Charlotte Moth

Charlotte Moth discusses her latest exhibition

View of “Noting Thoughts,” 2011.

Since 1999, the Paris-based artist Charlotte Moth has worked on the Travelogue, a collection of photographs that she constantly updates. Her discovery of pictures that were taken by Raoul Hausmann in Ibiza in the 1930s became the basis of her exhibition “Noting Thoughts,” which is on view at the Musée Départemental d’Art Contemporain de Rochechouart until May 29.

I’M VERY INTERESTED IN A SCULPTURAL RELATIONSHIP TO EXPERIENCE. An image can later function as an aid to memory, it becomes a hybrid, and something perhaps better described as an “image-memory.” When I was in art school I was taking a lot of photographs, and for me that acted as a way of studying things, trying to learn what was around me. I was absolutely fascinated by the structural forms of architecture––all types––and using it as a way to think about how to generate work. This habit of taking photographs became very accumulative and naturally charted a kind of itinerancy or movement in space and place.

I really wanted to develop a relationship between research and looking, where research becomes work and work becomes research. So for me the photographs in the Travelogue are very structurally grounded in research. And this led to traveling to Paris, Marseille, London, Los Angeles, Kyoto, Hamburg, Maastricht, and Brussels, to name a few. The more you travel, the more you discover, and the more you read the more you want to travel.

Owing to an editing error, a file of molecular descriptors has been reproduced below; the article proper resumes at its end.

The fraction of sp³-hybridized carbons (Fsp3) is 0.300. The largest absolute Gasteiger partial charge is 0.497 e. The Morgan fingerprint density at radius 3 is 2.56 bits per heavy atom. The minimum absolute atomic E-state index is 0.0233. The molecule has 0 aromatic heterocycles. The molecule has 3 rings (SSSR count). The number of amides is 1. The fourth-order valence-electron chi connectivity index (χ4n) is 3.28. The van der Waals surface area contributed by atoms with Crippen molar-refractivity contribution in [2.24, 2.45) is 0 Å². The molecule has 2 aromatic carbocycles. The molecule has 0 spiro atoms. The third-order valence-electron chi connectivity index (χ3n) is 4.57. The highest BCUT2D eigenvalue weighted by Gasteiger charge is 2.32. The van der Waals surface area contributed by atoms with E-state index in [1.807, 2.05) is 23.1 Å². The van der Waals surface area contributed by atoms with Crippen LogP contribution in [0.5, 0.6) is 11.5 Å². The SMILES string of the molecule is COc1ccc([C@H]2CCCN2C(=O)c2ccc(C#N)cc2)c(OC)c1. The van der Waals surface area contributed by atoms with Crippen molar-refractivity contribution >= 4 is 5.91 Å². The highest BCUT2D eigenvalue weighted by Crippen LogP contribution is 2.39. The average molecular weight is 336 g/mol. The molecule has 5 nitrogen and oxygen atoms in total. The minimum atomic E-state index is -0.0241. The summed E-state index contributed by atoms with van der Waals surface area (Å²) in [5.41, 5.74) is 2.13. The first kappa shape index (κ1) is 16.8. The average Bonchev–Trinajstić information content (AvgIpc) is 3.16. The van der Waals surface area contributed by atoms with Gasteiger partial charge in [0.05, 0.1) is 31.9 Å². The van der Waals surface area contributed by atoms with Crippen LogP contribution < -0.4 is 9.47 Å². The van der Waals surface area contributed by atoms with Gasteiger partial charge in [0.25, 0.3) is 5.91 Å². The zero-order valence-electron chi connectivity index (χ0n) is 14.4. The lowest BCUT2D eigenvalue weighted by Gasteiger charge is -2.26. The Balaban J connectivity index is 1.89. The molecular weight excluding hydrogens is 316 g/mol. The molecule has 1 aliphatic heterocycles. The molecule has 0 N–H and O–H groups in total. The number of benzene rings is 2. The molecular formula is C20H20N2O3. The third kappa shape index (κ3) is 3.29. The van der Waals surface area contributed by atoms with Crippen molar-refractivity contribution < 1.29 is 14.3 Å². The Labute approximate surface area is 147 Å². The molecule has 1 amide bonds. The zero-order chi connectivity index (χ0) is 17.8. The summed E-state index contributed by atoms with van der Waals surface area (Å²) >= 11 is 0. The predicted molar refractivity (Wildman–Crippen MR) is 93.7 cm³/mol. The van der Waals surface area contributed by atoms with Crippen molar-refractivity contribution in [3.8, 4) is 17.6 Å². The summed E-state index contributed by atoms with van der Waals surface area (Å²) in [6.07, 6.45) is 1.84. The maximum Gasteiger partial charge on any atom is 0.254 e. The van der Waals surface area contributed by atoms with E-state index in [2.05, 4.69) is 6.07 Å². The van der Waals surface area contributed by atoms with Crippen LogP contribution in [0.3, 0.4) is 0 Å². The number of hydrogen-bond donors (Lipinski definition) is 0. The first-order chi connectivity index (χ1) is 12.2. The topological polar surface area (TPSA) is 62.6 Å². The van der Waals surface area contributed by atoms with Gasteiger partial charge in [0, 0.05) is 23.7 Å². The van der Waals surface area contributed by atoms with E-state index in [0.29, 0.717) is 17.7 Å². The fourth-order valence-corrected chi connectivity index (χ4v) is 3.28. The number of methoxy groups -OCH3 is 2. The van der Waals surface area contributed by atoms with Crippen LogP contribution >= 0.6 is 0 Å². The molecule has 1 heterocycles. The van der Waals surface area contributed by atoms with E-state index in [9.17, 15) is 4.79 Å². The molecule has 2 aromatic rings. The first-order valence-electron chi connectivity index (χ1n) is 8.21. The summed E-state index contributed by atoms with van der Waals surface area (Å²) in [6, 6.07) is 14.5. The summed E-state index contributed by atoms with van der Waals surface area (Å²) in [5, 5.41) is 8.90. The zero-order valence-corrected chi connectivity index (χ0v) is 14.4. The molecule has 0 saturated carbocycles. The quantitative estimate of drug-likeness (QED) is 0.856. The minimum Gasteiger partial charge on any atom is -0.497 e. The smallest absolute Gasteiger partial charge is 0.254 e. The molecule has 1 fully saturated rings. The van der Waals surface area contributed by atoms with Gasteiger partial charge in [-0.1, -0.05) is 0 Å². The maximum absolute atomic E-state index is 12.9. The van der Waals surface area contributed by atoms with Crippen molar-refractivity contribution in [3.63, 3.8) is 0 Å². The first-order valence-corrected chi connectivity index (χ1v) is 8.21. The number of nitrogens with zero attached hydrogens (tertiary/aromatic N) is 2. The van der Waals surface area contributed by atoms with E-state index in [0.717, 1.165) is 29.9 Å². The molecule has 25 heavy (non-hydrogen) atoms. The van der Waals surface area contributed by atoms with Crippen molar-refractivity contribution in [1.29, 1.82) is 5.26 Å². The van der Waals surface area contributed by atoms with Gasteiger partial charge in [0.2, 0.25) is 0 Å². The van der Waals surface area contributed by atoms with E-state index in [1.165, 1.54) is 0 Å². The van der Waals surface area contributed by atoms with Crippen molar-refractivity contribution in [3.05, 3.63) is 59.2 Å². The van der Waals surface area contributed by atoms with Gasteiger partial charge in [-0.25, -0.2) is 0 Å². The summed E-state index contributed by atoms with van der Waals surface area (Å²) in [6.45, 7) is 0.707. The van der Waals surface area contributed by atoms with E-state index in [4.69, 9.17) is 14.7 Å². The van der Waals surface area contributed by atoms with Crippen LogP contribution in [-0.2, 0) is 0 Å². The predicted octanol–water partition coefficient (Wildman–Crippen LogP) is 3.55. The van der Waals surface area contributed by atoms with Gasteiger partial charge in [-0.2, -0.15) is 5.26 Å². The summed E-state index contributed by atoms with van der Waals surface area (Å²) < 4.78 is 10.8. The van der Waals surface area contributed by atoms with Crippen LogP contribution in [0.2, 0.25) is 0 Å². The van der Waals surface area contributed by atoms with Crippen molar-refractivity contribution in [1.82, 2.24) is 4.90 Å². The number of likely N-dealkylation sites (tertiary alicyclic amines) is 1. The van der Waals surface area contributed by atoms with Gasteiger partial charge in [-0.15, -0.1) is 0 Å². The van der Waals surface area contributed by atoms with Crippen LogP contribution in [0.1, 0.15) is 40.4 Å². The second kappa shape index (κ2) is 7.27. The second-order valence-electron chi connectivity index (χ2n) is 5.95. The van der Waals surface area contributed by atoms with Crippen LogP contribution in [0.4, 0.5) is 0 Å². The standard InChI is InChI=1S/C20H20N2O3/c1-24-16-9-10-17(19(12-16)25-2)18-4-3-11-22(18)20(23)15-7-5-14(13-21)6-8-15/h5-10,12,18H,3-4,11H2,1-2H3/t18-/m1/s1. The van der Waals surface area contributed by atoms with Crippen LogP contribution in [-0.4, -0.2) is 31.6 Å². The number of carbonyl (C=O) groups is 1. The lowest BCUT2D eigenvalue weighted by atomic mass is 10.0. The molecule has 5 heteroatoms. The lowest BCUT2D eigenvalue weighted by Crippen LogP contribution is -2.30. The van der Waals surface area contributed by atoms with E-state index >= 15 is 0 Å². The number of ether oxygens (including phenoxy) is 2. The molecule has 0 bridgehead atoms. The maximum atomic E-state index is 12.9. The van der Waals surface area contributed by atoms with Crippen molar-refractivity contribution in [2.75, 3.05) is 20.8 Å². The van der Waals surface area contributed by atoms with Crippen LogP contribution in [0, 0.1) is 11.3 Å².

For my show in Rochechouart, I really wanted to make a transition in space and time by using these tables to lay my photos on; they create a sort of horizon in the space. You’re walking around them and they become islands. You could read the layout as a narrative, but it’s very segmented––more like a three-dimensional book, as the images are mounted on folded metal sheets.

This year is the twenty-fifth anniversary of the museum’s collection, and to mark it the institution invited two artists to produce a site-specific work that dealt with ideas of collection and archiving. I was very pleased to be chosen, and I decided to look at the archive of the Dada artist Raoul Hausmann, as it’s very special and the largest collection of his work. It includes all his photographs, even all his ties––Mr. Hausmann had a cravat fetish. But it has many of his writings and poetry too. I was kind of overwhelmed by these things in a very lovely way. Even though he was quite political, he was also a dancer, a poet, and a painter. So this archive is extensive.

I was particularly interested in the images from his stay in Ibiza from 1933 to 1936. To him, creating photographs was more like a making an anthropological survey of the island—it wasn’t just buildings that he liked; he was also taking pictures of people, landscapes, houses, plants, all this kind of stuff. Perhaps he was looking for an untouched land. When I went to Ibiza, I was surprised to feel like I had already been there, that I had ideas of what the land would be like, perhaps from looking through his archive. And the ironic thing, which isn’t really ironic at all, is that when I arrived in Ibiza for the first time I felt like I had already photographed it.